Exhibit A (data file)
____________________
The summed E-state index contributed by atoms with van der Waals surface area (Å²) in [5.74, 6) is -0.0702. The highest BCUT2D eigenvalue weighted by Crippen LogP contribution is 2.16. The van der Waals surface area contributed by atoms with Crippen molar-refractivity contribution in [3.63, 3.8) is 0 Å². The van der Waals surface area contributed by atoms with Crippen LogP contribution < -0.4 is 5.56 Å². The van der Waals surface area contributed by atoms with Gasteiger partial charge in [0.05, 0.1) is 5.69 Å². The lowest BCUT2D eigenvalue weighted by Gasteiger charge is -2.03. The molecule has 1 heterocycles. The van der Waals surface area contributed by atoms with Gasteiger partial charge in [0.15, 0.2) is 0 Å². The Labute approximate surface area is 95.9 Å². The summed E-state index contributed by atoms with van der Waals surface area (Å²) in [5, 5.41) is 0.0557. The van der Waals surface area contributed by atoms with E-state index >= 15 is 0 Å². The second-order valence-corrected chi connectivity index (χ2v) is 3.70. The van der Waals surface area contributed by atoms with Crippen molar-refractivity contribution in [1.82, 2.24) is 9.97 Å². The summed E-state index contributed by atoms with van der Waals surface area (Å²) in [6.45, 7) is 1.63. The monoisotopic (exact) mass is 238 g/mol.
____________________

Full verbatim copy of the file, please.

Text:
The summed E-state index contributed by atoms with van der Waals surface area (Å²) in [5.74, 6) is -0.0702. The highest BCUT2D eigenvalue weighted by Crippen LogP contribution is 2.16. The van der Waals surface area contributed by atoms with Crippen molar-refractivity contribution in [3.63, 3.8) is 0 Å². The van der Waals surface area contributed by atoms with Crippen LogP contribution < -0.4 is 5.56 Å². The van der Waals surface area contributed by atoms with Gasteiger partial charge in [0.05, 0.1) is 5.69 Å². The lowest BCUT2D eigenvalue weighted by Gasteiger charge is -2.03. The molecule has 1 heterocycles. The van der Waals surface area contributed by atoms with Gasteiger partial charge in [0.15, 0.2) is 0 Å². The Labute approximate surface area is 95.9 Å². The summed E-state index contributed by atoms with van der Waals surface area (Å²) in [5, 5.41) is 0.0557. The van der Waals surface area contributed by atoms with E-state index >= 15 is 0 Å². The second-order valence-corrected chi connectivity index (χ2v) is 3.70. The van der Waals surface area contributed by atoms with Crippen molar-refractivity contribution in [1.82, 2.24) is 9.97 Å². The summed E-state index contributed by atoms with van der Waals surface area (Å²) in [6.45, 7) is 1.63. The monoisotopic (exact) mass is 238 g/mol.